Rivals turn on Perry as debate cuts up rough

Michele Bachmann condemned him for ordering the vaccination of 12-year-old girls against the HPV virus

David Usborne
Wednesday 14 September 2011 00:00
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Mitt Romney, left, and Rick Perry during Monday's debate
Mitt Romney, left, and Rick Perry during Monday's debate

The pack seeking the Republican nomination spent yesterday attending to the bruises received during a querulous televised debate with the front-runner Rick Perry emerging the most roughed up, notably over his views on the Social Security and his record as Governor of Texas.

If being attacked by everyone else on the stage is the natural cost of being the front-runner, the Monday night debate in Tampa, Florida, may nonetheless have helped expose weaknesses in the grinning Perry façade that may not easily be patched up. More than once he was booed by an audience that was heavily stacked with Tea Party activists.

Leading the attacks on Mr Perry, who has soared in the polls since declaring early last month, was Mitt Romney. Eager to reclaim his lost front-runner status, the former Governor of Massachusetts assailed him for having compared Social Security, the fund that pays pensions in the US, to a Ponzi scheme and suggesting it be scrapped.

But perhaps even more troublesome for the Texas Governor will be the executive order he gave obliging 12-year-old girls in his state to be vaccinated against the sexually-transmitted HPV virus. On that topic, the main running against him was made by Michele Bachmann, who in recent weeks has seen a grave sagging of support.

"To have innocent little 12-year-old girls be forced to have a government injection through an executive order is just wrong," Ms Bachmann said, before doing more damage by pointing out that Mr Perry had received a campaign donation from the top lobbyist of the pharmaceutical company that makes the vaccinations. Mr Perry's record of doling out favours to big donors in Texas is another area where dangers may lurk.

The race for the nomination has become super-heated as Republicans are beginning to calculate that whoever is chosen might have a real shot at denying President Barack Obama a second term. The greatest challenge for Mr Perry will be soothing fears that he may be too conservative to win the general election. For Mr Romney it will be to demonstrate that Mr Perry's views make him too risky as the party's choice.

The woes of Mr Obama, which are mostly traceable to the sputtering recovery, may seem deeper than ever this morning after votes are counted in a special New York election to replace the former Democrat Congressman Anthony Weiner, who was forced to resign over inappropriate Facebook postings. The district in New York City has voted Democrat for over 80 years, but there are signs that this time it may go to the Republicans. Mr Perry also came under scrutiny on Monday for suggesting that building a fence along the US-Mexican border is not the answer to illegal immigration, and for approving tuition aid for the children of illegal immigrants attending Texas schools.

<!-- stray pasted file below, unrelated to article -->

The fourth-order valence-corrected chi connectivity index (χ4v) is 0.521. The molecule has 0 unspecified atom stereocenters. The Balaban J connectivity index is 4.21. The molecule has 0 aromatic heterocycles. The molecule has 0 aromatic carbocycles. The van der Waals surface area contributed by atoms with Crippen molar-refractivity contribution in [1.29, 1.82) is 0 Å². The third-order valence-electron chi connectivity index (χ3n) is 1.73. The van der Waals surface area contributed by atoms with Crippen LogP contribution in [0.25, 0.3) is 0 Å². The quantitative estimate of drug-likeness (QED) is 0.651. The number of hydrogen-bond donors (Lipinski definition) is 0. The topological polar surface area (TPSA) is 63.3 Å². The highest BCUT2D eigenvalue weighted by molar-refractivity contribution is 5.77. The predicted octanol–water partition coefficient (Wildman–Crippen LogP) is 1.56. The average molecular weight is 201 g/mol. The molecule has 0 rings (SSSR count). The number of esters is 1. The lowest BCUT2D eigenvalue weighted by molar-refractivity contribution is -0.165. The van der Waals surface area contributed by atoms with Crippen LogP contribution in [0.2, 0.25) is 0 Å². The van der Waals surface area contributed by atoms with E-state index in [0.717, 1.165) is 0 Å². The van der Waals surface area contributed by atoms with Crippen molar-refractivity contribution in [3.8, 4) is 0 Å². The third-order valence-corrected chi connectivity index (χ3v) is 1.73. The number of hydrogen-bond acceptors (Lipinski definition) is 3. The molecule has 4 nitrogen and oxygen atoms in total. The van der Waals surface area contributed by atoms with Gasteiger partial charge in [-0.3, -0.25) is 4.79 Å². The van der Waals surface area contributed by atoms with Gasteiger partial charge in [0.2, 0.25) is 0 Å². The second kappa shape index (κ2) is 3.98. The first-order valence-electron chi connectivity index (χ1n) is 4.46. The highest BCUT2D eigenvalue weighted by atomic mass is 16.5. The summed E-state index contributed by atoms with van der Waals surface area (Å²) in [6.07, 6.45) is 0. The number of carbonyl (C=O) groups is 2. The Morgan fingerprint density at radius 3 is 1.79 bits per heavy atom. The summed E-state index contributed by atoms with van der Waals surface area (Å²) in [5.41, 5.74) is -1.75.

Mr Romney echoed others on the stage in suggesting that Mr Perry cannot be given all the credit for the economic success of his state , particularly in the area of job creation. When Mr Perry took over in 2000 he found a state with no local income tax, vast energy reserves, as well a state legislature and a Supreme Court already controlled by Republicans.

"If you're dealt four aces, that doesn't make you, necessarily, a great poker player," he said.

Book embarrasses Palin

Bristol Palin was so angry about her mother's pregnancy with son Trig that she also wanted to get pregnant, according to her former boyfriend Levi Johnston, who has written a book to cash in on his time with the Palin family.

Johnston says that when Bristol found out her mother, former Alaska Governor Sarah Palin, was expecting a baby she responded that she should be having a baby, not her mother. He says she told him in March 2008: "Let's get pregnant."

He also says Palin, who is still to reveal if she will challenge for the Republican presidential nomination, wanted to be called Mommy Sarah, not grandma.

In Bristol Palin's own book, she says she lost her virginity to Johnston on a camping trip. Johnston claims Sarah Palin also had an idea to adopt Bristol's baby to "avoid a scandal" but the young couple wouldn't allow it. AP

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